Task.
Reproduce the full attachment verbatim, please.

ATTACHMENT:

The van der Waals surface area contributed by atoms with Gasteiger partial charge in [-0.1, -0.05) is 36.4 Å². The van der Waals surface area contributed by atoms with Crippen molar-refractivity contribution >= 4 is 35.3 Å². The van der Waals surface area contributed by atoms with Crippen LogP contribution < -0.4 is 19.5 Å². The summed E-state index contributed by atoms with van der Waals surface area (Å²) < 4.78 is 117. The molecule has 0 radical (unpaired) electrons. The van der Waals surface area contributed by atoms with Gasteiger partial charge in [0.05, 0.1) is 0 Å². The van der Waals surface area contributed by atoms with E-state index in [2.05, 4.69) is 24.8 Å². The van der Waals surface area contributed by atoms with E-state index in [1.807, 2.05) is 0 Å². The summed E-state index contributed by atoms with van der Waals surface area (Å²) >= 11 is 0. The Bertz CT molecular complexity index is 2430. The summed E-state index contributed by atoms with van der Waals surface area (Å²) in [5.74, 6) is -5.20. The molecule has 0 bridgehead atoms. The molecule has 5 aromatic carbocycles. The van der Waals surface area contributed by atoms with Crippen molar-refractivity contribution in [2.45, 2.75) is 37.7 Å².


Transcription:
The van der Waals surface area contributed by atoms with Gasteiger partial charge in [-0.1, -0.05) is 36.4 Å². The van der Waals surface area contributed by atoms with Crippen molar-refractivity contribution >= 4 is 35.3 Å². The van der Waals surface area contributed by atoms with Crippen LogP contribution < -0.4 is 19.5 Å². The summed E-state index contributed by atoms with van der Waals surface area (Å²) < 4.78 is 117. The molecule has 0 radical (unpaired) electrons. The van der Waals surface area contributed by atoms with Gasteiger partial charge in [0.05, 0.1) is 0 Å². The van der Waals surface area contributed by atoms with E-state index in [2.05, 4.69) is 24.8 Å². The van der Waals surface area contributed by atoms with E-state index in [1.807, 2.05) is 0 Å². The summed E-state index contributed by atoms with van der Waals surface area (Å²) >= 11 is 0. The Bertz CT molecular complexity index is 2430. The summed E-state index contributed by atoms with van der Waals surface area (Å²) in [5.74, 6) is -5.20. The molecule has 0 bridgehead atoms. The molecule has 5 aromatic carbocycles. The van der Waals surface area contributed by atoms with Crippen molar-refractivity contribution in [2.45, 2.75) is 37.7 Å².